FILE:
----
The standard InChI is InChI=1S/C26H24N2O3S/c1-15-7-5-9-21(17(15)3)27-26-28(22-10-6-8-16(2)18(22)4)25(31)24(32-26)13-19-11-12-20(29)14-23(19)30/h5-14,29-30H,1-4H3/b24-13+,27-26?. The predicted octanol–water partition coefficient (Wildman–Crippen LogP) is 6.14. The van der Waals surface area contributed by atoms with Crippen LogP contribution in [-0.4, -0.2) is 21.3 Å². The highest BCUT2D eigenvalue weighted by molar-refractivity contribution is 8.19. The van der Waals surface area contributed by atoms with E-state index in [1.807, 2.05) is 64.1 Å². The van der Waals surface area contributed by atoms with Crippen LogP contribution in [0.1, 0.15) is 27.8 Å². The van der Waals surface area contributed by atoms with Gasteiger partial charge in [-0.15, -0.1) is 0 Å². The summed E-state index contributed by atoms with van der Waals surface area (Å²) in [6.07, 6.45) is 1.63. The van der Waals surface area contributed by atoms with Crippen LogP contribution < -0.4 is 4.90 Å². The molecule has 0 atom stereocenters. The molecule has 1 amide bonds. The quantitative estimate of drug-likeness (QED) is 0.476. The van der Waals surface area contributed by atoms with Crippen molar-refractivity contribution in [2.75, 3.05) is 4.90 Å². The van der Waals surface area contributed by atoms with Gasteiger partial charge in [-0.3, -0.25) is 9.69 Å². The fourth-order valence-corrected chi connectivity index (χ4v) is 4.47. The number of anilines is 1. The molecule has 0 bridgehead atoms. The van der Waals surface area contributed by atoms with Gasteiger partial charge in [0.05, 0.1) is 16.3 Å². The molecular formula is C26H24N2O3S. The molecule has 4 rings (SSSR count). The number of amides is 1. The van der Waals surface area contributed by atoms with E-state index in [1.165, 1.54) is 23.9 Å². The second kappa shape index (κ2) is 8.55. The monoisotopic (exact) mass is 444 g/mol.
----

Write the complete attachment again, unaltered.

The standard InChI is InChI=1S/C26H24N2O3S/c1-15-7-5-9-21(17(15)3)27-26-28(22-10-6-8-16(2)18(22)4)25(31)24(32-26)13-19-11-12-20(29)14-23(19)30/h5-14,29-30H,1-4H3/b24-13+,27-26?. The predicted octanol–water partition coefficient (Wildman–Crippen LogP) is 6.14. The van der Waals surface area contributed by atoms with Crippen LogP contribution in [-0.4, -0.2) is 21.3 Å². The highest BCUT2D eigenvalue weighted by molar-refractivity contribution is 8.19. The van der Waals surface area contributed by atoms with E-state index in [1.807, 2.05) is 64.1 Å². The van der Waals surface area contributed by atoms with Crippen LogP contribution in [0.1, 0.15) is 27.8 Å². The van der Waals surface area contributed by atoms with Gasteiger partial charge in [-0.15, -0.1) is 0 Å². The summed E-state index contributed by atoms with van der Waals surface area (Å²) in [6.07, 6.45) is 1.63. The van der Waals surface area contributed by atoms with Crippen LogP contribution < -0.4 is 4.90 Å². The molecule has 0 atom stereocenters. The molecule has 1 amide bonds. The quantitative estimate of drug-likeness (QED) is 0.476. The van der Waals surface area contributed by atoms with Crippen molar-refractivity contribution in [2.75, 3.05) is 4.90 Å². The van der Waals surface area contributed by atoms with Gasteiger partial charge in [-0.3, -0.25) is 9.69 Å². The fourth-order valence-corrected chi connectivity index (χ4v) is 4.47. The number of anilines is 1. The molecule has 0 bridgehead atoms. The van der Waals surface area contributed by atoms with Gasteiger partial charge in [0.05, 0.1) is 16.3 Å². The molecular formula is C26H24N2O3S. The molecule has 4 rings (SSSR count). The number of amides is 1. The van der Waals surface area contributed by atoms with E-state index in [1.165, 1.54) is 23.9 Å². The second kappa shape index (κ2) is 8.55. The monoisotopic (exact) mass is 444 g/mol.